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15.6: Psychology And Medicine

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    There are many psychological factors that influence medical treatment outcomes. For example, older individuals (Meara et al., 2004), women (Briscoe, 1987), and those from higher socioeconomic backgrounds (Adamson et al., 2008). are all more likely to seek medical care. On the other hand, some individuals who need care might avoid it due to financial obstacles or preconceived notions about medical practitioners or the illness. Thanks to the growing amount of medical information online, many people now use the Internet for health information, and 38% report that this influences their decision to see a doctor (Fox & Jones, 2009). Unfortunately, this is not always a good thing because individuals tend to do a poor job assessing the credibility of health information. For example, college-student participants reading online articles about HIV and syphilis rated a physician’s article and a college student’s article as equally credible if the participants said they were familiar with the health topic (Eastin, 2001). Credibility of health information often means how accurate or trustworthy the information is, and it can be influenced by irrelevant factors, such as the website’s design, logos, or the organization’s contact information (Freeman & Spyridakis, 2004). Similarly, many people post health questions on unmoderated online forums where anyone can respond, which allows for the possibility of inaccurate information being provided for serious medical conditions by unqualified individuals.

    Figure \(\PageIndex{1}\): While the Internet has increased the amount of medical information available to the public and created greater access, there are real concerns about how people are making decisions about their health based on that information. [“WebMD Publishes Flu Risk Map with MapBox” by Mapbox/Flickr is licensed under CC BY 2.0.]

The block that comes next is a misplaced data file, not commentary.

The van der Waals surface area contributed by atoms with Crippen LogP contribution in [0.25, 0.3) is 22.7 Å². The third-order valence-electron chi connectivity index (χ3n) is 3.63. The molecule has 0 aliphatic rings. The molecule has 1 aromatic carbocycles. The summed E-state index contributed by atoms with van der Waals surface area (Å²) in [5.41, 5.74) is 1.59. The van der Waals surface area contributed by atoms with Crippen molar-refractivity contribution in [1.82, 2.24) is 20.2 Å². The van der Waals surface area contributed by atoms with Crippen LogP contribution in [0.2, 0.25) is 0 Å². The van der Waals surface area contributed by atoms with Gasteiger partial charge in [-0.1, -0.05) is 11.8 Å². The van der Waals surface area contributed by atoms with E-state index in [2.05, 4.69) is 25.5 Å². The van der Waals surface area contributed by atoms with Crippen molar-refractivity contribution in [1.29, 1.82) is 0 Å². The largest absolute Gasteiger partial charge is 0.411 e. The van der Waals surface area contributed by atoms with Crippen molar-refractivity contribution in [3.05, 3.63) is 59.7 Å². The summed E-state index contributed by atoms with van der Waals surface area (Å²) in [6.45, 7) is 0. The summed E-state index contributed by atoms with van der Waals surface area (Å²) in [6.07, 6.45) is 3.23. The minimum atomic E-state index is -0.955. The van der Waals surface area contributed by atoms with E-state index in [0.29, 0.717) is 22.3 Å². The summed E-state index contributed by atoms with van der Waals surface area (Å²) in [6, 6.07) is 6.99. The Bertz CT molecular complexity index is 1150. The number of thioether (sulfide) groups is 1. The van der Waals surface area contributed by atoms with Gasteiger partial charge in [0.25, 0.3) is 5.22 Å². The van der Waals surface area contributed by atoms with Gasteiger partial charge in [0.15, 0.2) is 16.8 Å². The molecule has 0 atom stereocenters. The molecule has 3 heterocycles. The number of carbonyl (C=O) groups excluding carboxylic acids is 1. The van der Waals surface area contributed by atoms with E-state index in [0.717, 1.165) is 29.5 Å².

After individuals decide to seek care, there is also variability in the information they give their medical provider. Poor communication (e.g., due to embarrassment or feeling rushed) can influence the accuracy of the diagnosis and the effectiveness of the prescribed treatment. Similarly, there is variation following a visit to the doctor. While most individuals are tasked with a health recommendation (e.g., buying and using a medication appropriately, losing weight, going to another expert), not everyone adheres to medical recommendations (Dunbar-Jacob & Mortimer-Stephens, 2010). For example, many individuals take medications inappropriately (e.g., stopping early, not filling prescriptions) or fail to change their behaviors (e.g., quitting smoking). Unfortunately, get- ting patients to follow medical orders is not as easy as one would think. For example, in one study, over one third of diabetic patients failed to get proper medical care that would prevent or slow down diabetes-related blindness (Schoenfeld et al., 2001)! Fortunately, as mobile technology improves, physicians now have the ability to monitor adherence and work to improve it (e.g., with pill bottles that monitor if they are opened at the right time). Even text messages are useful for improving treatment adherence and outcomes in depression, smoking cessation, and weight loss (Cole-Lewis & Kershaw, 2010).

    This page titled 15.6: Psychology And Medicine is shared under a CC BY-NC-SA license and was authored, remixed, and/or curated by Kate Votaw.

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